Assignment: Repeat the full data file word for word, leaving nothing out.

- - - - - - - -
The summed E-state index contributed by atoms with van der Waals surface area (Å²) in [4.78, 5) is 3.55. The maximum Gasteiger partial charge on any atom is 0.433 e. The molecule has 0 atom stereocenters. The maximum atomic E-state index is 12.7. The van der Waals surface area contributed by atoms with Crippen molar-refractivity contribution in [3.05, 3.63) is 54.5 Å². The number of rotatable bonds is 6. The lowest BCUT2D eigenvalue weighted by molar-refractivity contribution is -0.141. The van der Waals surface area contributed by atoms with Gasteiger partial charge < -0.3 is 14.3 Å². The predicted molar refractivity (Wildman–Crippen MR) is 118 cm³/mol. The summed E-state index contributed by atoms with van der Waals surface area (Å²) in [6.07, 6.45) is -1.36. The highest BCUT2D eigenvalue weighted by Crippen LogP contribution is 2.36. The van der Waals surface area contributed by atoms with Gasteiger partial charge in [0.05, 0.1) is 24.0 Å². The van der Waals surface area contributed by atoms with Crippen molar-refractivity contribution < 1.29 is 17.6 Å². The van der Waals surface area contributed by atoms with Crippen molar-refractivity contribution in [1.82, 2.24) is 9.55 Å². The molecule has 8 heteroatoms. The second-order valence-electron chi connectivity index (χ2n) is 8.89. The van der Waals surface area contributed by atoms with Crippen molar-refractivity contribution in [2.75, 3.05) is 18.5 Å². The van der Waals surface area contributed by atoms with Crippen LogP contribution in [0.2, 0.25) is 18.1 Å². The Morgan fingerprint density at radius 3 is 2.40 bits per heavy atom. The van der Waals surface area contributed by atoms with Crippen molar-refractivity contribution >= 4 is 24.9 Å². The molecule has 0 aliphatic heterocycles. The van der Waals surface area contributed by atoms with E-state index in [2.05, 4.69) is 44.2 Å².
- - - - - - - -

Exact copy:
The summed E-state index contributed by atoms with van der Waals surface area (Å²) in [4.78, 5) is 3.55. The maximum Gasteiger partial charge on any atom is 0.433 e. The molecule has 0 atom stereocenters. The maximum atomic E-state index is 12.7. The van der Waals surface area contributed by atoms with Crippen molar-refractivity contribution in [3.05, 3.63) is 54.5 Å². The number of rotatable bonds is 6. The lowest BCUT2D eigenvalue weighted by molar-refractivity contribution is -0.141. The van der Waals surface area contributed by atoms with Gasteiger partial charge < -0.3 is 14.3 Å². The predicted molar refractivity (Wildman–Crippen MR) is 118 cm³/mol. The summed E-state index contributed by atoms with van der Waals surface area (Å²) in [6.07, 6.45) is -1.36. The highest BCUT2D eigenvalue weighted by Crippen LogP contribution is 2.36. The van der Waals surface area contributed by atoms with Gasteiger partial charge in [0.05, 0.1) is 24.0 Å². The van der Waals surface area contributed by atoms with Crippen molar-refractivity contribution < 1.29 is 17.6 Å². The van der Waals surface area contributed by atoms with Crippen molar-refractivity contribution in [1.82, 2.24) is 9.55 Å². The molecule has 8 heteroatoms. The second-order valence-electron chi connectivity index (χ2n) is 8.89. The van der Waals surface area contributed by atoms with Crippen molar-refractivity contribution in [2.75, 3.05) is 18.5 Å². The van der Waals surface area contributed by atoms with Crippen LogP contribution in [0.2, 0.25) is 18.1 Å². The Morgan fingerprint density at radius 3 is 2.40 bits per heavy atom. The van der Waals surface area contributed by atoms with Crippen molar-refractivity contribution >= 4 is 24.9 Å². The molecule has 0 aliphatic heterocycles. The van der Waals surface area contributed by atoms with E-state index in [2.05, 4.69) is 44.2 Å².